The 1662 Book of Common Prayer

BOOK REVIEW: The 1662 Book of Common Prayer: International Edition

I have been excited about International Edition of The 1662 Book of Common Prayer from InterVarsity Press. The churches in which I was involved growing up did not observe a liturgical calendar of any sort, so I recently began discovering the beauty of the rhythm of observing the year through the lens of historical Christian events and celebrations. Before discussing the updates contained in this version of The 1662 Book of Common Prayer, I will give a little background as to its place in history for those, like myself, who may not have been raised in a church that values Christian tradition.

Thomas Cranmer (1489-1556) was the Archbishop of Canterbury during the Protestant Reformation in England. Switzerland and Germany were in the midst of their Protestant Reformation and exploring their newfound freedom of theological exploration through each one’s distinctive views. Thomas Cranmer intentionally chose to establish the Anglican Church as a moderate or “middle way” between liberalism and conservatism. He played a large part in developing the Book of Common Prayer that, after various religious revolutions in England, became the accepted text by which to govern worship, scripture readings, and even invocation during governmental and social events. Every mainline denomination around the world (Anglican, Presbyterian, Methodist, Lutheran) has made use of the text in some way while forming their own books of prayer and worship.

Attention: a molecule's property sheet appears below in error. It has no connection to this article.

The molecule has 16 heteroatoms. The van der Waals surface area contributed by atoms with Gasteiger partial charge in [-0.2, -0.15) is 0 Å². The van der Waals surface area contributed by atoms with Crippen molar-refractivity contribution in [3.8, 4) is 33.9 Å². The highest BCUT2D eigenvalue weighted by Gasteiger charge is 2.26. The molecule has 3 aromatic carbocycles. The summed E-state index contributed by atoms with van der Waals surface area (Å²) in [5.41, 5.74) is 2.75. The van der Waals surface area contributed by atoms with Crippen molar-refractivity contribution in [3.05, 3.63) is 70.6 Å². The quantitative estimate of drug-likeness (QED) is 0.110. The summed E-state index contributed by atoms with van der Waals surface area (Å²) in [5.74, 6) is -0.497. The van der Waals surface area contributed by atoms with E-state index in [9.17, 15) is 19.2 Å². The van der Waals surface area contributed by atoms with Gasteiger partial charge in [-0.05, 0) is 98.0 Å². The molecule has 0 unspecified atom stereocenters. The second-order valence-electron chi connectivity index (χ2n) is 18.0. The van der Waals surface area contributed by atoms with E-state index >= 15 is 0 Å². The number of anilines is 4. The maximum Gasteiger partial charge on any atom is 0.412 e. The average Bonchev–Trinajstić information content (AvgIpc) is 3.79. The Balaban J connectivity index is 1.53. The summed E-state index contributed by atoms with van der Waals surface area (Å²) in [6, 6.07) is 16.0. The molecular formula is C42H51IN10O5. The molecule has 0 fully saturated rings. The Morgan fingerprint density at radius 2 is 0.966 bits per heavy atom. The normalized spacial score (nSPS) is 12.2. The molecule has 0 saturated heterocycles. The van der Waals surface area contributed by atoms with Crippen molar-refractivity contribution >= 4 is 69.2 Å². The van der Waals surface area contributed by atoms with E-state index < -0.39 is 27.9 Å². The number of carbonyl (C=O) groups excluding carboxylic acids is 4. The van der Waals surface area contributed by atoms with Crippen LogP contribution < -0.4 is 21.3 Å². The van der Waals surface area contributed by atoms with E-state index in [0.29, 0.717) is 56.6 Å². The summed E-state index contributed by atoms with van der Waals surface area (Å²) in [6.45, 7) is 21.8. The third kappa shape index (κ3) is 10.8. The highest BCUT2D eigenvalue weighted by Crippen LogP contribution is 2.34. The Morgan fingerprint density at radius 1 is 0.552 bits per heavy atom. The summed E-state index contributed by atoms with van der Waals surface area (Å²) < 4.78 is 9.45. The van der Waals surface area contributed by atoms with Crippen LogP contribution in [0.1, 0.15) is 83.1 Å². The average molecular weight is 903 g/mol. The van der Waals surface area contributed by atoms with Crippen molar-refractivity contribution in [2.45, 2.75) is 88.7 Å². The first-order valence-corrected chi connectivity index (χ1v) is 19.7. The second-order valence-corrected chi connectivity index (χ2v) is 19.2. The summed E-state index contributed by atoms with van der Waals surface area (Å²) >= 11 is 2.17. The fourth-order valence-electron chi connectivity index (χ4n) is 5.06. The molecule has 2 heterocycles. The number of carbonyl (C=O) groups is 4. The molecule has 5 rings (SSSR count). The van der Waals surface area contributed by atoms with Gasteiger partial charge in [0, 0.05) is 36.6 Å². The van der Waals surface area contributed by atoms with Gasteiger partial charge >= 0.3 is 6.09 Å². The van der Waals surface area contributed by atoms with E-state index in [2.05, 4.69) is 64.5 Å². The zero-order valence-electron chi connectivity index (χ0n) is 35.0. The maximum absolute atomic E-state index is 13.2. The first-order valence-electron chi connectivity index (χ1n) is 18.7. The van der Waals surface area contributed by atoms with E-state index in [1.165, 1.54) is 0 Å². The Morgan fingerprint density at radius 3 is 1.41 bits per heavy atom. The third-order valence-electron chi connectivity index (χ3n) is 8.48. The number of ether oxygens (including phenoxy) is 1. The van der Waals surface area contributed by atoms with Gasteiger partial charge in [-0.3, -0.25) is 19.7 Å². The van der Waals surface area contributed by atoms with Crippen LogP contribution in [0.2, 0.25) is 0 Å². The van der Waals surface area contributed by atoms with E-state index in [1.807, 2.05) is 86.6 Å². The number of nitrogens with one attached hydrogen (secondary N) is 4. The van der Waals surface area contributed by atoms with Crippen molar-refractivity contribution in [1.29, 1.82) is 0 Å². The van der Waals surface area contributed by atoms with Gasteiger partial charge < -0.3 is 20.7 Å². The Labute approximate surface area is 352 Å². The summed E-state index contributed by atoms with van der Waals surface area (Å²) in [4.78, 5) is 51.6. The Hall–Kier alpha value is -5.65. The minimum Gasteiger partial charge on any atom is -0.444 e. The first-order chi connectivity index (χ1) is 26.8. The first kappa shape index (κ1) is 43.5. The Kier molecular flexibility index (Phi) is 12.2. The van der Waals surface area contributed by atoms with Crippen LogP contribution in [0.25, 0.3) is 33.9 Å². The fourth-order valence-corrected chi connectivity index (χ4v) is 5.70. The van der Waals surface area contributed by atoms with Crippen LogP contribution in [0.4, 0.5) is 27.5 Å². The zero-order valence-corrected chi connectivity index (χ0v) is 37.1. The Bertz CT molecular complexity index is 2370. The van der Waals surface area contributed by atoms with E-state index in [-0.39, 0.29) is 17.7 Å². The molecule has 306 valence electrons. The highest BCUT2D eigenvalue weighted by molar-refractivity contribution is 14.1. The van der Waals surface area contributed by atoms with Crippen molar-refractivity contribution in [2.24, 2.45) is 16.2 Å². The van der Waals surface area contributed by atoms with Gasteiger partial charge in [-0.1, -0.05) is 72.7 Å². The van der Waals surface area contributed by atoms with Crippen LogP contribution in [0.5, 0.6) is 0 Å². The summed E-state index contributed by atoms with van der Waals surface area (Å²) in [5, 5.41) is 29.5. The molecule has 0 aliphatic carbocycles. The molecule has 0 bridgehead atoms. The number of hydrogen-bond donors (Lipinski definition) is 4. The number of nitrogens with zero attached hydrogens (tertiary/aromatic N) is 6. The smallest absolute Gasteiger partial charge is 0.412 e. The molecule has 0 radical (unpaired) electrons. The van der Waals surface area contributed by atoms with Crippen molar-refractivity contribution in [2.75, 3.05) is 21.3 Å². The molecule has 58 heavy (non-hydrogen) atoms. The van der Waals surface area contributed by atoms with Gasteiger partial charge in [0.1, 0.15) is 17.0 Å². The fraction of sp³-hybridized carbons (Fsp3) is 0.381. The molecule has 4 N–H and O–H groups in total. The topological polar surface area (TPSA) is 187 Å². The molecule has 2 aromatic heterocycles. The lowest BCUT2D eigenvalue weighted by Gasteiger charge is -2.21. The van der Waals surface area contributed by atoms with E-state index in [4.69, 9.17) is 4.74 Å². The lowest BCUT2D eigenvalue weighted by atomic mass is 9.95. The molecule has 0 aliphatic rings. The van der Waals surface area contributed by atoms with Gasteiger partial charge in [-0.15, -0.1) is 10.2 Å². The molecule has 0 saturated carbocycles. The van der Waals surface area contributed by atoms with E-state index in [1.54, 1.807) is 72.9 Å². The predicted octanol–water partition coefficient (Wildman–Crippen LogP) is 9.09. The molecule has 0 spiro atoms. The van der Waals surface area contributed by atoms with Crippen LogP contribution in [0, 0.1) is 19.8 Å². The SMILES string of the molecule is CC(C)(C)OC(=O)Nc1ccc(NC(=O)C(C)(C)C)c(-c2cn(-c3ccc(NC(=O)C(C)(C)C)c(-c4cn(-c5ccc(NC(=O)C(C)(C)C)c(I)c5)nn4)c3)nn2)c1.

IVP’s newly released International Edition of The 1662 Book of Common Prayer seeks to update spelling, language, and phrases that no longer hold the same meaning as they did four centuries ago. Samuel L. Bray and Drew N. Keane have updated the language to make it more accessible for use by priests, pastors, lay leaders, and readers around the world in utilizing this edition. This hardcover edition is tastefully designed and easy to read. It contains a single red ribbon bookmarker. It also offers suggestions of how to incorporate various elements in red letters, contrasting the black text for the elements read in a service.

As a Worship Leader in a modern context, I often find myself seeking out creeds, prayers, and other historically accepted forms of Christian worship to incorporate into my service planning. Drawing from the rich history of Christianity and merging it with a contemporary form of worship proves to be very meaningful for those taking part in the service. It gives a deeper sense that we are not alone, but are continuing in a faith that celebrates a rich heritage that extends both before and after us.

I would recommend IVP’s The 1662 Book of Common Prayer: International Edition especially to pastors and worship leaders who plan services, but also to those seeking to incorporate a rhythm to their devotional life.

You can pick up a hard copy or a digital edition from IVP, Amazon, or Christianbook.

Disclaimer: I received a complimentary copy of this book from InterVarsity Press for the purpose of this review.

Published by David Moscrip

David Moscrip lives in Tampa, Florida with his wife and three children. He writes and produces music, attends Knox Seminary, and leads worship at his church.

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